This story is from the time when Bharatanatyam was ruled by tradition and its hereditary ownership lay with the matrilineal households of devadasis. A time,somewhere around the turn of the 20th century,when a three-year-old girl called Bala,who lived in a small house in Chennai,got up every morning to sing and dance before a painting of Lord Krishna in order to wake him up. Little did her mother guess that little Bala would grow up to be T Balasarawati a performer with a mysterious persona and a worldwide sensation. Now,28 years after she died,her first biography,Balasaraswati: Her Art & Life (Westland,Rs 599),tells the story of a genius. Penned by Douglas M Knight Jr,Balasarawatis son-in-law,this book also busts many myths and goes beyond conservatism that usually clouds dance writing.
Writing on dance and,more so,on Balasaraswati,was complicated. Not only because she was a very private person,but also because I became a part of the family much later. I am an American. I had to learn to rethink many things during the 10 years of writing this book, says Knight.
Knight came to India in 1973 and studied the mridangam from Balasaraswatis brothers. He would observe Balasaraswati during those days. The only time she talked about dance was when she taught it. That was when we would meet her characters. It was as if they lived next door. Lord Krishna,in that context,was our neighbour for as long as I remember, recalls Knight,who married Lakshmi,Balas daughter. Lakshmi died in 2001.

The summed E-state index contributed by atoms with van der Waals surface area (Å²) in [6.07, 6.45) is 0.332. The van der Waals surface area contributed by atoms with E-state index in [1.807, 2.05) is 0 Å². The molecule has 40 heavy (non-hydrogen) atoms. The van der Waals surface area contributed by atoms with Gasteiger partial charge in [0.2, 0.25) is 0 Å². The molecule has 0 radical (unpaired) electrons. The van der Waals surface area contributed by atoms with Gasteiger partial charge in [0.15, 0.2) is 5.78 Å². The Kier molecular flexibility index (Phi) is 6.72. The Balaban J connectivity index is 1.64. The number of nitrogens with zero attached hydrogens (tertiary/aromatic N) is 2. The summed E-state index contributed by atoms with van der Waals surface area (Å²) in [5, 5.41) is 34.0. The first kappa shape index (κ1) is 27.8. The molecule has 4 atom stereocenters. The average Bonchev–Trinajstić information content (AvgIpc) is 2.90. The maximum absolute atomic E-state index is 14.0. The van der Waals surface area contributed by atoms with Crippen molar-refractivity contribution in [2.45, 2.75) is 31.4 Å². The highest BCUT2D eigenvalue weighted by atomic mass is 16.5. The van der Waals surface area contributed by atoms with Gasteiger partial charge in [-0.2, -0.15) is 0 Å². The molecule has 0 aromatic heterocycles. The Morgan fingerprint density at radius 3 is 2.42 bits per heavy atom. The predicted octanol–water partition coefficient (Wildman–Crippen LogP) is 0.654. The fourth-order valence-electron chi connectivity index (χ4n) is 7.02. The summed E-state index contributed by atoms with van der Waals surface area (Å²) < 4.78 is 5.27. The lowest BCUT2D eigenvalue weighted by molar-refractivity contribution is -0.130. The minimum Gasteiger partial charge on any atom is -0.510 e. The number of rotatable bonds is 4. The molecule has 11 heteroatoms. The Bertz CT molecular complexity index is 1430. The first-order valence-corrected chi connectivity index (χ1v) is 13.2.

The book opens around 1920,when the Devadasi Bill was being debated in Parliament and people were raising questions about the morality of Dasiattam practitioners (Dasiattam was the original form of Bharatanatyam,and was performed by devadasis). The subsequent chapters unfold Balasaraswatis life,and in the process,draw images of a different era. Balasarawati learnt her steps in a devadasi household and became the first woman to take the dance to the US and Europe,astounding everyone with her abhinaya. There is also a detail about her famous altercation with Rukmini Devi Arundale,another esteemed dancer,over what was appropriate dance content.
Historical photographs from various archives and sourced from Balasaraswatis family members accompany the saga,among them a 1937 studio shot of Balasaraswati and classical vocalist MS Subbulakshmi. Both are dressed in pyjamas but interestingly,they are holding cigarettes in their hands.
She was a non-conformist. She once sang a South Indian tilana for Birju Maharajs Kathak performance. People criticised it since Kathak is a North Indian dance form but she said music is music, says Knight. In these pages,Bharatanatyam,too,comes to life,growing as the years passed by. And,Balasaraswati as one of its nurturers.